Jumbo mortgage rates move down, boosting refi prospects for big-dollar borrowers


The average rate on a 30-year jumbo mortgage fell to 3.37 percent this week, keeping pace with much of the rest of the home financing market, which has seen interest rates receding for the past five weeks. That trend makes it a great time to consider refinancing if you’re hanging onto an older mortgage.



a car parked in front of a house: A "For Sale" sign outside a house in West Palm Beach, Florida


© Marco Bello/Bloomberg via Getty Images
A “For Sale” sign outside a house in West Palm Beach, Florida

A jumbo mortgage, also known as a non-conforming loan, is one that exceeds the maximum value of financing that can be sold to Fannie Mae or Freddie Mac. In most areas of the country, that limit is $548,250, but jumps to $822,375 in more expensive areas.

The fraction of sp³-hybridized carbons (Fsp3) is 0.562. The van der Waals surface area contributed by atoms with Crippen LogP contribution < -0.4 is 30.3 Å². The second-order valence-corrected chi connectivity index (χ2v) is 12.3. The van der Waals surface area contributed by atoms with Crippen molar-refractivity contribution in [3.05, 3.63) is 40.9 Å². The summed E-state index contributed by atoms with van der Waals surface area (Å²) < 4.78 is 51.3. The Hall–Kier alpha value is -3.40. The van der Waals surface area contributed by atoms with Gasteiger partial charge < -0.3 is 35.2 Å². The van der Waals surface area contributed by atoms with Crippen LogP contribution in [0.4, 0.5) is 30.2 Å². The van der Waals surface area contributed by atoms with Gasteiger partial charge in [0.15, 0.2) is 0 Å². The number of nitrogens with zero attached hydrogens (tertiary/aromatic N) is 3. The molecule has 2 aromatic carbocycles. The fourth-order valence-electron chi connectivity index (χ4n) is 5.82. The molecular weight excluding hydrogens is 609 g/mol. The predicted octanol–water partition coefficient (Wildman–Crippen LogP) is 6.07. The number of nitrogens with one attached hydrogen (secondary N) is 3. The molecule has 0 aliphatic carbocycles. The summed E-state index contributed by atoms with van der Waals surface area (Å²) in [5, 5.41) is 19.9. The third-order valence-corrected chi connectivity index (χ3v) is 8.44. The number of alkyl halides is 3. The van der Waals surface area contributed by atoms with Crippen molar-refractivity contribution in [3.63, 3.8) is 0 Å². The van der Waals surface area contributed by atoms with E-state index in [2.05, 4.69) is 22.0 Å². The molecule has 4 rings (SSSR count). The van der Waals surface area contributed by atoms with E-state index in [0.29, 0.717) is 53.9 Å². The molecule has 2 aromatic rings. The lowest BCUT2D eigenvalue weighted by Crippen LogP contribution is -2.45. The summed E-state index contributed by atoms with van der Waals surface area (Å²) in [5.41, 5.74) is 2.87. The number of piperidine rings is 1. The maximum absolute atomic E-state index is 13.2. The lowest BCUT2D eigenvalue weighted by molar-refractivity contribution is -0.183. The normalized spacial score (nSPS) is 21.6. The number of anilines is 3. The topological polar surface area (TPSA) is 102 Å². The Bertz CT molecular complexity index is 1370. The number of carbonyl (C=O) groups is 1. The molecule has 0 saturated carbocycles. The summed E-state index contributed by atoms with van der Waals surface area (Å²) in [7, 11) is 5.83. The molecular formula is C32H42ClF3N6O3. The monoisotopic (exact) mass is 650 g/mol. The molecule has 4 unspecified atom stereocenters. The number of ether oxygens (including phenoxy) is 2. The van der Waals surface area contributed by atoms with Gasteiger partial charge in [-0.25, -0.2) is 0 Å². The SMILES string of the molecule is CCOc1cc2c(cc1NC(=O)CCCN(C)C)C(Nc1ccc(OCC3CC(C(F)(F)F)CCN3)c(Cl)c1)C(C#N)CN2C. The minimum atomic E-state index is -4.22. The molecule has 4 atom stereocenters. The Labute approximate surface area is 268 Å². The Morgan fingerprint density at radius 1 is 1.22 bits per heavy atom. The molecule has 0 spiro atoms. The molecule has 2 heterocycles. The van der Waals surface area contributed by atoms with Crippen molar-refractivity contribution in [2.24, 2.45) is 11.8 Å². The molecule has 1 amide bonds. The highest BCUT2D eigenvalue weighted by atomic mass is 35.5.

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Whether you need a jumbo mortgage is determined by how much financing you need, not the total value of the transaction. You could get a conforming loan on a multimillion dollar home if your down payment makes up the difference between the price and the jumbo mortgage threshold.

Mortgage rates have been mostly higher this year as the coronavirus recovery continues and life slowly gets back to normal. Most industry watchers expect mortgage rates to end the year higher and pointing upward, but still low by historical standards.

Meanwhile, most experts in Bankrate’s weekly poll expect mortgage rates to stay put in the week ahead.

“Long-term mortgage rates will remain virtually unchanged. 10-year Treasury yields have been remarkably stable for the last two weeks holding between 1.50 percent and 1.675 percent,” said Ken H. Johnson, a real estate economist at Florida Atlantic University. “This stability should translate into minimal movement in long-term mortgage rates.”

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